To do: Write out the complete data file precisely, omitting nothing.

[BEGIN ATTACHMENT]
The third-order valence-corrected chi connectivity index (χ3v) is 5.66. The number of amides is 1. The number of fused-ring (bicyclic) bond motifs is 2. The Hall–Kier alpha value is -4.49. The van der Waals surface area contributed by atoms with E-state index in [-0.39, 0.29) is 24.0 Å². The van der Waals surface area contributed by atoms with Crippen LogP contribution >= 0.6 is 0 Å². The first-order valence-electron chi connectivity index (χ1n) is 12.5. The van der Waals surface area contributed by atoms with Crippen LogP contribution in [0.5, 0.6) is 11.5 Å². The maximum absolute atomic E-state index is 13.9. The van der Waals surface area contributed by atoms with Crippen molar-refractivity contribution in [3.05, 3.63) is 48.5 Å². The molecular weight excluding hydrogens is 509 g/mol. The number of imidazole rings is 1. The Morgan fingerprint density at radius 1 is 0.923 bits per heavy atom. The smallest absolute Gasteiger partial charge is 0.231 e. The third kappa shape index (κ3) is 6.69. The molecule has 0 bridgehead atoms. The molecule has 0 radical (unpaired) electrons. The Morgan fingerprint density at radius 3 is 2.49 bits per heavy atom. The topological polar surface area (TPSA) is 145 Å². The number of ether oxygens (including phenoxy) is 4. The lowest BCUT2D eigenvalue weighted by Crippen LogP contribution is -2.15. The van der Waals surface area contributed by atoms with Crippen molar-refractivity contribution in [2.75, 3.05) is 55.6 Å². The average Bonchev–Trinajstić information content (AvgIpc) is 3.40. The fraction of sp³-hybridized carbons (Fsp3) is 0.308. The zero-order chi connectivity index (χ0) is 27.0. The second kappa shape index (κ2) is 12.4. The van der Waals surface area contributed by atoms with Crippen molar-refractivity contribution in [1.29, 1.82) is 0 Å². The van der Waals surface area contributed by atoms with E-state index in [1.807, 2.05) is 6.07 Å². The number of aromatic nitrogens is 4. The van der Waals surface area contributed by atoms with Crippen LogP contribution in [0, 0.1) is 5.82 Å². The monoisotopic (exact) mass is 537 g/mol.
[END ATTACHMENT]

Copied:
The third-order valence-corrected chi connectivity index (χ3v) is 5.66. The number of amides is 1. The number of fused-ring (bicyclic) bond motifs is 2. The Hall–Kier alpha value is -4.49. The van der Waals surface area contributed by atoms with E-state index in [-0.39, 0.29) is 24.0 Å². The van der Waals surface area contributed by atoms with Crippen LogP contribution >= 0.6 is 0 Å². The first-order valence-electron chi connectivity index (χ1n) is 12.5. The van der Waals surface area contributed by atoms with Crippen LogP contribution in [0.5, 0.6) is 11.5 Å². The maximum absolute atomic E-state index is 13.9. The van der Waals surface area contributed by atoms with Crippen molar-refractivity contribution in [3.05, 3.63) is 48.5 Å². The molecular weight excluding hydrogens is 509 g/mol. The number of imidazole rings is 1. The Morgan fingerprint density at radius 1 is 0.923 bits per heavy atom. The smallest absolute Gasteiger partial charge is 0.231 e. The third kappa shape index (κ3) is 6.69. The molecule has 0 bridgehead atoms. The molecule has 0 radical (unpaired) electrons. The Morgan fingerprint density at radius 3 is 2.49 bits per heavy atom. The topological polar surface area (TPSA) is 145 Å². The number of ether oxygens (including phenoxy) is 4. The lowest BCUT2D eigenvalue weighted by Crippen LogP contribution is -2.15. The van der Waals surface area contributed by atoms with Crippen molar-refractivity contribution in [2.75, 3.05) is 55.6 Å². The average Bonchev–Trinajstić information content (AvgIpc) is 3.40. The fraction of sp³-hybridized carbons (Fsp3) is 0.308. The zero-order chi connectivity index (χ0) is 27.0. The second kappa shape index (κ2) is 12.4. The van der Waals surface area contributed by atoms with Crippen molar-refractivity contribution in [1.29, 1.82) is 0 Å². The van der Waals surface area contributed by atoms with E-state index in [1.807, 2.05) is 6.07 Å². The number of aromatic nitrogens is 4. The van der Waals surface area contributed by atoms with Crippen LogP contribution in [0, 0.1) is 5.82 Å². The monoisotopic (exact) mass is 537 g/mol.